America Forward Policy Priorities for Workforce Development Reform
[ezcol_1half]In our nation known for opportunity, the number of people moving from poverty to the middle class has been on the decline notwithstanding the recent good news from the Census Bureau about the progress made in reducing the poverty rate. And despite the assertion by economists that the current unemployment rate of less than five percent means that the U.S. is basically at full employment, 16 percent of working age men are not attached to the labor market and nearly a fifth of nonelderly household heads in the bottom third of the income distribution did not work at all in 2014. Additionally, almost six million youth and young adults are not in school or working, a group known as “opportunity youth,” and are costing taxpayers $93 billion annually and $1.6 trillion over their lifetimes in lost revenues and increased social services.
At the same time, many U.S. employers say that a shortage of qualified workers is their biggest obstacle to growth.[i] Employers indicate they are unable to find qualified workers for an estimated five million U.S. jobs and, based on the current pace, the U.S. will produce only slightly more than half of the degrees and credentials needed to fill these jobs of the future. By 2020, 65 percent of all American jobs will require post-secondary education and training beyond high school.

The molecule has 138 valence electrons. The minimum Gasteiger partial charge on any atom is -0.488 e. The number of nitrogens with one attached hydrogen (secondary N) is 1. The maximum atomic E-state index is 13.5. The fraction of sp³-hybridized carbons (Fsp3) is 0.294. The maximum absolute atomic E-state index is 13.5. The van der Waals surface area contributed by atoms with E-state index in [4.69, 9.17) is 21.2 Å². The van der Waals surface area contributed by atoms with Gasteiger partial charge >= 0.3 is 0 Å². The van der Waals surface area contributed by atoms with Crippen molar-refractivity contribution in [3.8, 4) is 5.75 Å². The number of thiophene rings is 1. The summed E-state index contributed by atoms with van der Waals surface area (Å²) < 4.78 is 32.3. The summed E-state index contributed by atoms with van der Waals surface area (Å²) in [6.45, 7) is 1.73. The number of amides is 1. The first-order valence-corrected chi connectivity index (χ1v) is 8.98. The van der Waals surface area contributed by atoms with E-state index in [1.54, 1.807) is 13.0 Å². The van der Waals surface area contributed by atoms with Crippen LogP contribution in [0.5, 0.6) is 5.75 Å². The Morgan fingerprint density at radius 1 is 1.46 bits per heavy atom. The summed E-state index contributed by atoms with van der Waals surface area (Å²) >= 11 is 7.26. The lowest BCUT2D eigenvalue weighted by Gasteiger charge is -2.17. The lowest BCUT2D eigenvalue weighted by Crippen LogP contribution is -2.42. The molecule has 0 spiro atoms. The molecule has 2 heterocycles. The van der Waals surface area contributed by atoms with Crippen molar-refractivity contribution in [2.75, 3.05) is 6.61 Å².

[/ezcol_1half] [ezcol_1half_end] But our nation is not preparing its citizens to meet these workforce demands, wasting the extraordinary human potential represented by Americans trapped in poverty.
Any effort to change the circumstances of those now left out of the economic mainstream – and reverse the negative impact on our overall economy – demands that we rethink the way we invest public resources as well as learn from what is identified to work and expand upon that work to enable students, youth, and adults from all backgrounds to succeed economically.
Our success tells us that it is possible to achieve these goals and forge a pathway from poverty to economic prosperity. But it will take hard work, investment in effective efforts currently underway, and continued reform where change is still needed.[/ezcol_1half_end]